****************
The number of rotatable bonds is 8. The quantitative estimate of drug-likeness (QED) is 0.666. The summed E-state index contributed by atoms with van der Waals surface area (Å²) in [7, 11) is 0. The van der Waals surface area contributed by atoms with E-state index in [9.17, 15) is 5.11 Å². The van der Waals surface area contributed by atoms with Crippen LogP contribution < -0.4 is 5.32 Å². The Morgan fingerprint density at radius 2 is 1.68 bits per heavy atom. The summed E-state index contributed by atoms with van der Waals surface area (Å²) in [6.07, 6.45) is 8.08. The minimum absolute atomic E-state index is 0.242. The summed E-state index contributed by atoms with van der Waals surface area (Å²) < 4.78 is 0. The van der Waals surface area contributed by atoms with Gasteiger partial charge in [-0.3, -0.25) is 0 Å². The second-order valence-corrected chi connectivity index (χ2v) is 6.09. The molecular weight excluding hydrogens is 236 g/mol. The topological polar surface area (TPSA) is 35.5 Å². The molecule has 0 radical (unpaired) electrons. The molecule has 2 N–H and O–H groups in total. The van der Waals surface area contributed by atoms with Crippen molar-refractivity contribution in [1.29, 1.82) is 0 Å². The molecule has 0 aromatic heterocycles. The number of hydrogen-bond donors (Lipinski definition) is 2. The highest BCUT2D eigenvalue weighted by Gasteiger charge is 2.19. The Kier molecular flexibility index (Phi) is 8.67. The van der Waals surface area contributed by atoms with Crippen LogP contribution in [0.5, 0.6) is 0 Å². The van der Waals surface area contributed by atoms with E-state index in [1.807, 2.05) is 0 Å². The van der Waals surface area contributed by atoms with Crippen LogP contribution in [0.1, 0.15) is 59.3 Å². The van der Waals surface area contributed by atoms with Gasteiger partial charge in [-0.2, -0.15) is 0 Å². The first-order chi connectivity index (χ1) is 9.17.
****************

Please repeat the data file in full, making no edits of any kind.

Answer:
The number of rotatable bonds is 8. The quantitative estimate of drug-likeness (QED) is 0.666. The summed E-state index contributed by atoms with van der Waals surface area (Å²) in [7, 11) is 0. The van der Waals surface area contributed by atoms with E-state index in [9.17, 15) is 5.11 Å². The van der Waals surface area contributed by atoms with Crippen LogP contribution < -0.4 is 5.32 Å². The Morgan fingerprint density at radius 2 is 1.68 bits per heavy atom. The summed E-state index contributed by atoms with van der Waals surface area (Å²) in [6.07, 6.45) is 8.08. The minimum absolute atomic E-state index is 0.242. The summed E-state index contributed by atoms with van der Waals surface area (Å²) < 4.78 is 0. The van der Waals surface area contributed by atoms with Gasteiger partial charge in [-0.3, -0.25) is 0 Å². The second-order valence-corrected chi connectivity index (χ2v) is 6.09. The molecular weight excluding hydrogens is 236 g/mol. The topological polar surface area (TPSA) is 35.5 Å². The molecule has 0 radical (unpaired) electrons. The molecule has 2 N–H and O–H groups in total. The van der Waals surface area contributed by atoms with Crippen molar-refractivity contribution in [1.29, 1.82) is 0 Å². The molecule has 0 aromatic heterocycles. The number of hydrogen-bond donors (Lipinski definition) is 2. The highest BCUT2D eigenvalue weighted by Gasteiger charge is 2.19. The Kier molecular flexibility index (Phi) is 8.67. The van der Waals surface area contributed by atoms with Crippen LogP contribution in [0.5, 0.6) is 0 Å². The van der Waals surface area contributed by atoms with E-state index in [1.807, 2.05) is 0 Å². The van der Waals surface area contributed by atoms with Crippen LogP contribution in [0.1, 0.15) is 59.3 Å². The van der Waals surface area contributed by atoms with Gasteiger partial charge in [-0.2, -0.15) is 0 Å². The first-order chi connectivity index (χ1) is 9.17.